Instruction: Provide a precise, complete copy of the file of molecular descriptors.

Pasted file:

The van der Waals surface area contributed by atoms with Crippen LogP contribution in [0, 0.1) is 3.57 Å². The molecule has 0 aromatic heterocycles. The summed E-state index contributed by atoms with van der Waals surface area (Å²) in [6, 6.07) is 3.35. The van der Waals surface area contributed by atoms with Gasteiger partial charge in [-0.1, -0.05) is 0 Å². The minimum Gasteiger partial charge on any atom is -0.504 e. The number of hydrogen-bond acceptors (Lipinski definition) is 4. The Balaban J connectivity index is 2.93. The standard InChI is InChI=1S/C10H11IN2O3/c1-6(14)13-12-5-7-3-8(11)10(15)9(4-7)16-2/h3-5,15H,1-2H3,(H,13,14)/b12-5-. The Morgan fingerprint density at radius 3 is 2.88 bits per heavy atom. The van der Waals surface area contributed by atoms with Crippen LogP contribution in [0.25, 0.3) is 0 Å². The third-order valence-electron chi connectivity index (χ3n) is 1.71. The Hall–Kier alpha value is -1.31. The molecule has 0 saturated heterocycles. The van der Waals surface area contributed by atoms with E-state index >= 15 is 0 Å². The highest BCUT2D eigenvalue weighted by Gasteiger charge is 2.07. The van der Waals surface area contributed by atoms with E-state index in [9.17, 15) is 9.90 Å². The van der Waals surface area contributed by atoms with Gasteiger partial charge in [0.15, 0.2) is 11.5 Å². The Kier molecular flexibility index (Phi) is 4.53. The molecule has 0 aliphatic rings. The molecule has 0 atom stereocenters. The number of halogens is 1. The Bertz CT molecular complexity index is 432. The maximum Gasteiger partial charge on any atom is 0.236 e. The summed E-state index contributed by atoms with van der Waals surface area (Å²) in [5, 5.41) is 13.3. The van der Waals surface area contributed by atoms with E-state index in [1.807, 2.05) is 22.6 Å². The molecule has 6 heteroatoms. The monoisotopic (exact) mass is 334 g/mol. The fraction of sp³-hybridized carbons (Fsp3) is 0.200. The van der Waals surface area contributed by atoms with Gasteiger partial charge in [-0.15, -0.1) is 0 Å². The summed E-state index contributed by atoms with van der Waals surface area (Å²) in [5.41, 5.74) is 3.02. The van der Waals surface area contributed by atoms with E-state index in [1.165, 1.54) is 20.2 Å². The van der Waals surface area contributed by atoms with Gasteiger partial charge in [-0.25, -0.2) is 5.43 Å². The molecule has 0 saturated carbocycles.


The van der Waals surface area contributed by atoms with Crippen LogP contribution in [0, 0.1) is 3.57 Å². The molecule has 0 aromatic heterocycles. The summed E-state index contributed by atoms with van der Waals surface area (Å²) in [6, 6.07) is 3.35. The van der Waals surface area contributed by atoms with Gasteiger partial charge in [-0.1, -0.05) is 0 Å². The minimum Gasteiger partial charge on any atom is -0.504 e. The number of hydrogen-bond acceptors (Lipinski definition) is 4. The Balaban J connectivity index is 2.93. The standard InChI is InChI=1S/C10H11IN2O3/c1-6(14)13-12-5-7-3-8(11)10(15)9(4-7)16-2/h3-5,15H,1-2H3,(H,13,14)/b12-5-. The Morgan fingerprint density at radius 3 is 2.88 bits per heavy atom. The van der Waals surface area contributed by atoms with Crippen LogP contribution in [0.25, 0.3) is 0 Å². The third-order valence-electron chi connectivity index (χ3n) is 1.71. The Hall–Kier alpha value is -1.31. The molecule has 0 saturated heterocycles. The van der Waals surface area contributed by atoms with E-state index >= 15 is 0 Å². The highest BCUT2D eigenvalue weighted by Gasteiger charge is 2.07. The van der Waals surface area contributed by atoms with E-state index in [9.17, 15) is 9.90 Å². The van der Waals surface area contributed by atoms with Gasteiger partial charge in [0.15, 0.2) is 11.5 Å². The Kier molecular flexibility index (Phi) is 4.53. The molecule has 0 aliphatic rings. The molecule has 0 atom stereocenters. The number of halogens is 1. The Bertz CT molecular complexity index is 432. The maximum Gasteiger partial charge on any atom is 0.236 e. The summed E-state index contributed by atoms with van der Waals surface area (Å²) in [5, 5.41) is 13.3. The van der Waals surface area contributed by atoms with E-state index in [1.807, 2.05) is 22.6 Å². The molecule has 6 heteroatoms. The monoisotopic (exact) mass is 334 g/mol. The fraction of sp³-hybridized carbons (Fsp3) is 0.200. The van der Waals surface area contributed by atoms with Gasteiger partial charge in [-0.15, -0.1) is 0 Å². The summed E-state index contributed by atoms with van der Waals surface area (Å²) in [5.41, 5.74) is 3.02. The van der Waals surface area contributed by atoms with E-state index in [1.165, 1.54) is 20.2 Å². The van der Waals surface area contributed by atoms with Gasteiger partial charge in [-0.25, -0.2) is 5.43 Å². The molecule has 0 saturated carbocycles.